Called IAAPA Virtual Expo: Asia, IAAPA's first-ever virtual expo was held July 28-30 in China Standard Time.
IAAPA officials reported there were 131 exhibiting companies on the virtual trade show floor and more than 4,000 participants. There were eight unique pavilions, seven IAAPA networking events and nine education sessions featuring 21 global industry veterans speaking on timely topics.
“IAAPA’s first virtual expo truly reflects the resiliency and strength of the global attractions industry,” said June Ko, executive director and vice president, IAAPA Asia Pacific. “Our goal was to provide an innovative, timely new experience that brought the industry together."
Ko said the show demonstrated the commitment of committee volunteers as well as the manufacturers and suppliers who participated by having to navigate through a technology-based learning curve.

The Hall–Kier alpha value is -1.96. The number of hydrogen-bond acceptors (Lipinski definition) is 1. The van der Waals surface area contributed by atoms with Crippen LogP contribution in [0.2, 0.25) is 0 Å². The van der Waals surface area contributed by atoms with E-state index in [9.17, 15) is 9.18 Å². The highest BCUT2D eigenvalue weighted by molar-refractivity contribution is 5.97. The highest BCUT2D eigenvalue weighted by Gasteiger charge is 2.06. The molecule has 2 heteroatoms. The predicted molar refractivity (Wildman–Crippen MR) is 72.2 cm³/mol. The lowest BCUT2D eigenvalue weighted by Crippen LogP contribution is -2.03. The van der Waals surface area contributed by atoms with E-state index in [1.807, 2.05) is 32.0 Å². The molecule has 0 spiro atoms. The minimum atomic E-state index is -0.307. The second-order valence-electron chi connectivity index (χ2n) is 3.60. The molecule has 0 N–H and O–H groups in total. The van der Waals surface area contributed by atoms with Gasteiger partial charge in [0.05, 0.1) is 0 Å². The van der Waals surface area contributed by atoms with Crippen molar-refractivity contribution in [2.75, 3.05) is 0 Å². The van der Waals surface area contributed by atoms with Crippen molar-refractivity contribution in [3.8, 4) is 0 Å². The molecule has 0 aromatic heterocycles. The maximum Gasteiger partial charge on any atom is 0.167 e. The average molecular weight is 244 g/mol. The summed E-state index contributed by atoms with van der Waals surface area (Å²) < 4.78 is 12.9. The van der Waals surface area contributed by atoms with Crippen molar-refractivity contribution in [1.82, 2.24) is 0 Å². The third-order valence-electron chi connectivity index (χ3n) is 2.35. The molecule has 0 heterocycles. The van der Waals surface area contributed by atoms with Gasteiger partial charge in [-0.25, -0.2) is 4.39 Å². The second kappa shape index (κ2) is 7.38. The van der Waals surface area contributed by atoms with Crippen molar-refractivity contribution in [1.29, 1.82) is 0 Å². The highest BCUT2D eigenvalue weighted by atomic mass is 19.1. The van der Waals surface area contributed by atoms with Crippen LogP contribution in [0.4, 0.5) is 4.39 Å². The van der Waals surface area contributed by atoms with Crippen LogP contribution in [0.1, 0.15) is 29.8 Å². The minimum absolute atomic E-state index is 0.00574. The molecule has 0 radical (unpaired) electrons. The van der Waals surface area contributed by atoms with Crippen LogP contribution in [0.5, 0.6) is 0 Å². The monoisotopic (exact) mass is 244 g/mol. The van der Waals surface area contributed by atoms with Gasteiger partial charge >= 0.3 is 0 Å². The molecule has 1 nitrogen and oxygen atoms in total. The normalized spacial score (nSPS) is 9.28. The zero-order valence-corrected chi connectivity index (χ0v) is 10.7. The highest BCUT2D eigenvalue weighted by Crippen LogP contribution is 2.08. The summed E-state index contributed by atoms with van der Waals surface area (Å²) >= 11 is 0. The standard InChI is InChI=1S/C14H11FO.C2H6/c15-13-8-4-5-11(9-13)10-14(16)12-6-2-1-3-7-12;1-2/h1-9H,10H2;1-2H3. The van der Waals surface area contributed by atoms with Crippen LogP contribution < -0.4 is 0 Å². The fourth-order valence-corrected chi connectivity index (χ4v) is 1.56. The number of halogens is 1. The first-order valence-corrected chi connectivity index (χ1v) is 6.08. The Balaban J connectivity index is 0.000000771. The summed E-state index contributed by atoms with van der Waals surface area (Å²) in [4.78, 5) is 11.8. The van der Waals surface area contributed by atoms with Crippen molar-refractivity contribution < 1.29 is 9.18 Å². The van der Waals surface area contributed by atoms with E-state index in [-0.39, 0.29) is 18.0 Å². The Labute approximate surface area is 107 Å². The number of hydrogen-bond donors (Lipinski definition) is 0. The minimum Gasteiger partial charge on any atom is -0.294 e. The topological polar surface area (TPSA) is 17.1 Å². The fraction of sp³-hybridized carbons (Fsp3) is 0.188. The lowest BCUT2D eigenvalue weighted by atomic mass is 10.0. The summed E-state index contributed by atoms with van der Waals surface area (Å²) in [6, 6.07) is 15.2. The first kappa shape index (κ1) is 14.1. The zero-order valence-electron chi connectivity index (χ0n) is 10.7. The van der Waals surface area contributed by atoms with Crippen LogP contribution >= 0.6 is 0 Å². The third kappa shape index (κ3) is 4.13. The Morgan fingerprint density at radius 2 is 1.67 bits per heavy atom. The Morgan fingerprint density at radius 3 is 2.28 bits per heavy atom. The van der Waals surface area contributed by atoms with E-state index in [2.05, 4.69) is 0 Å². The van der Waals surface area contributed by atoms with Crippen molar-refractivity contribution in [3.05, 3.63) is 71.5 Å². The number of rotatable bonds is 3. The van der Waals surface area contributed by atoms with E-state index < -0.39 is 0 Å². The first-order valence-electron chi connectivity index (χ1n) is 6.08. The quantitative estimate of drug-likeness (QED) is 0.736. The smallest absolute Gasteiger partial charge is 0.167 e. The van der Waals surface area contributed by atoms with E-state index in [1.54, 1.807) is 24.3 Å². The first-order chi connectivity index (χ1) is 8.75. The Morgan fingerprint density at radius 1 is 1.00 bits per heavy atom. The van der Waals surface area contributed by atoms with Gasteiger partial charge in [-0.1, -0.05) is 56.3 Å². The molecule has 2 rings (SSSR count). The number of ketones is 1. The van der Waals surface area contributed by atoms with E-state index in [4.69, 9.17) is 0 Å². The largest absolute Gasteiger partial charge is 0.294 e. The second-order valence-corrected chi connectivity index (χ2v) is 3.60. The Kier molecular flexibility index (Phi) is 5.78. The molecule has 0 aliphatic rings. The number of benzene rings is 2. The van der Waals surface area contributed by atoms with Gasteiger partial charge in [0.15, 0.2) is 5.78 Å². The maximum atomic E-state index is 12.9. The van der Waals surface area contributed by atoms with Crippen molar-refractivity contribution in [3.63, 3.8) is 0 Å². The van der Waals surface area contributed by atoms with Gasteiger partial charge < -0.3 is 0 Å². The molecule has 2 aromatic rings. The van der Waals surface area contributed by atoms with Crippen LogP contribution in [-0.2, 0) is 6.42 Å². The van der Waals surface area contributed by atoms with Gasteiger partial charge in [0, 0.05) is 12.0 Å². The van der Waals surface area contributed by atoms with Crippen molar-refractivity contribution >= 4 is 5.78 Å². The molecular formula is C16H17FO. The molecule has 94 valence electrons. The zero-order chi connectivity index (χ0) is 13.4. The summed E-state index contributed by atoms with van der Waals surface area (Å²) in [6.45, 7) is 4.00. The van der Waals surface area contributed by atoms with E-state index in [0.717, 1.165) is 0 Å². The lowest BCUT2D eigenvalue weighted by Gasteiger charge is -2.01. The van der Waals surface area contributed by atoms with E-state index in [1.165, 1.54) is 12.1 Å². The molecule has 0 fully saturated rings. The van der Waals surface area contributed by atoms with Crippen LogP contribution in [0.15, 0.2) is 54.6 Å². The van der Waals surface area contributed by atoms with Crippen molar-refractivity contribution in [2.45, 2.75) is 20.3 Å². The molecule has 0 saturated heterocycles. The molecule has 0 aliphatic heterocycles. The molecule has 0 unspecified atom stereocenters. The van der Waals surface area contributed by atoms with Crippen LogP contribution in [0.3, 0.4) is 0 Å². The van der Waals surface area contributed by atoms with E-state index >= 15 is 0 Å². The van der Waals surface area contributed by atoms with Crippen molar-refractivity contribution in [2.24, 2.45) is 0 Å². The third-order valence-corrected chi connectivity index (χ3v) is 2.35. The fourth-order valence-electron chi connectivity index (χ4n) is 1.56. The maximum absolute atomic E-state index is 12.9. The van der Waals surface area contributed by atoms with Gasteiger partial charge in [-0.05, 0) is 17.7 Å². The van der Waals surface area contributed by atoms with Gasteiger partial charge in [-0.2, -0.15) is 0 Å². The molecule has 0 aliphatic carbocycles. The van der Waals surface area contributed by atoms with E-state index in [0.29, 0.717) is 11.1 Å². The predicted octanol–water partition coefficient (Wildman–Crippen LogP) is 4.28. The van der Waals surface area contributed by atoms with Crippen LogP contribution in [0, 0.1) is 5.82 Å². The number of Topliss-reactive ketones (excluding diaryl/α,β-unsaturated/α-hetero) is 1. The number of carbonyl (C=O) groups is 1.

"We are more inspired than ever by the heart and spirit of this incredible industry and are already taking key learnings from this event and applying them to our next IAAPA virtual events,” Ko said. "IAAPA members have shared they enjoyed having the ability to connect and communicate with one another during IAAPA’s virtual expo."
The IAAPA virtual expo team created templates for exhibitors to virtually set up their booths and provided help if needed. Participating association members were able to access the show at no charge just by registering. While the event was live, registered attendees could access the exhibit hall, chat rooms, and education sessions at any time, allowing for easy access for attendees around the world, in any time zone.